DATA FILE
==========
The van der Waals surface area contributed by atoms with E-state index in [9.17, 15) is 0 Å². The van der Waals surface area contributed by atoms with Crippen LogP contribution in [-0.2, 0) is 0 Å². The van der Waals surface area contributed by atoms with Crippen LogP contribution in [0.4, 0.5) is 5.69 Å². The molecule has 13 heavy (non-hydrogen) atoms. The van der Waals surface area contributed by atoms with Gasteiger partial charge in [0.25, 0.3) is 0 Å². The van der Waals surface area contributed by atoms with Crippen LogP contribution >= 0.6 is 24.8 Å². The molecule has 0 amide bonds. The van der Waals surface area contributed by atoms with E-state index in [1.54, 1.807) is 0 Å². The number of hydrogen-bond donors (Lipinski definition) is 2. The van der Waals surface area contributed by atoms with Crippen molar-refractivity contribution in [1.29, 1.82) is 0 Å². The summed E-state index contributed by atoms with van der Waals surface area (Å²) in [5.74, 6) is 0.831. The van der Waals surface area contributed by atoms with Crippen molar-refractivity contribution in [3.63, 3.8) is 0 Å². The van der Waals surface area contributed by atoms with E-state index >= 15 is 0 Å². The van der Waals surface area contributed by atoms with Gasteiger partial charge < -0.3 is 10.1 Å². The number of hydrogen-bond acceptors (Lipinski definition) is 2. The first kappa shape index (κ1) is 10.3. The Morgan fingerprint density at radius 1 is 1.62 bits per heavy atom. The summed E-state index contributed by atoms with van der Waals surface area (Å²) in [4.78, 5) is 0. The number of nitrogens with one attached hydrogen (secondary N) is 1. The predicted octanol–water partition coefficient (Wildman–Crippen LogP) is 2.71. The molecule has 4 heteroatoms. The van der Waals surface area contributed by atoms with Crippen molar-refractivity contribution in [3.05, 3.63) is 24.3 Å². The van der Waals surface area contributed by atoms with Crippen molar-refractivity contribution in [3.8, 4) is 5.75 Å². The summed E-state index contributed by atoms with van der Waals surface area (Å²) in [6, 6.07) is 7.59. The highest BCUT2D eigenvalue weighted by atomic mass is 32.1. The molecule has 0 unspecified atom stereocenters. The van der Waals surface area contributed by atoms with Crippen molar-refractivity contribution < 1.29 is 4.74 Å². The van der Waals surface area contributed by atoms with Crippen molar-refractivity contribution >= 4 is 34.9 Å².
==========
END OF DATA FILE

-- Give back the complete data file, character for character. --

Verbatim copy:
The van der Waals surface area contributed by atoms with E-state index in [9.17, 15) is 0 Å². The van der Waals surface area contributed by atoms with Crippen LogP contribution in [-0.2, 0) is 0 Å². The van der Waals surface area contributed by atoms with Crippen LogP contribution in [0.4, 0.5) is 5.69 Å². The molecule has 13 heavy (non-hydrogen) atoms. The van der Waals surface area contributed by atoms with Gasteiger partial charge in [0.25, 0.3) is 0 Å². The van der Waals surface area contributed by atoms with Crippen LogP contribution >= 0.6 is 24.8 Å². The molecule has 0 amide bonds. The van der Waals surface area contributed by atoms with E-state index in [1.54, 1.807) is 0 Å². The number of hydrogen-bond donors (Lipinski definition) is 2. The van der Waals surface area contributed by atoms with Crippen molar-refractivity contribution in [1.29, 1.82) is 0 Å². The summed E-state index contributed by atoms with van der Waals surface area (Å²) in [5.74, 6) is 0.831. The van der Waals surface area contributed by atoms with Crippen molar-refractivity contribution in [3.63, 3.8) is 0 Å². The van der Waals surface area contributed by atoms with E-state index >= 15 is 0 Å². The van der Waals surface area contributed by atoms with Gasteiger partial charge < -0.3 is 10.1 Å². The number of hydrogen-bond acceptors (Lipinski definition) is 2. The first kappa shape index (κ1) is 10.3. The Morgan fingerprint density at radius 1 is 1.62 bits per heavy atom. The summed E-state index contributed by atoms with van der Waals surface area (Å²) in [4.78, 5) is 0. The number of nitrogens with one attached hydrogen (secondary N) is 1. The predicted octanol–water partition coefficient (Wildman–Crippen LogP) is 2.71. The molecule has 4 heteroatoms. The van der Waals surface area contributed by atoms with Crippen molar-refractivity contribution in [3.05, 3.63) is 24.3 Å². The van der Waals surface area contributed by atoms with Crippen molar-refractivity contribution in [3.8, 4) is 5.75 Å². The summed E-state index contributed by atoms with van der Waals surface area (Å²) in [6, 6.07) is 7.59. The highest BCUT2D eigenvalue weighted by atomic mass is 32.1. The molecule has 0 unspecified atom stereocenters. The van der Waals surface area contributed by atoms with Crippen molar-refractivity contribution < 1.29 is 4.74 Å². The van der Waals surface area contributed by atoms with Crippen molar-refractivity contribution >= 4 is 34.9 Å².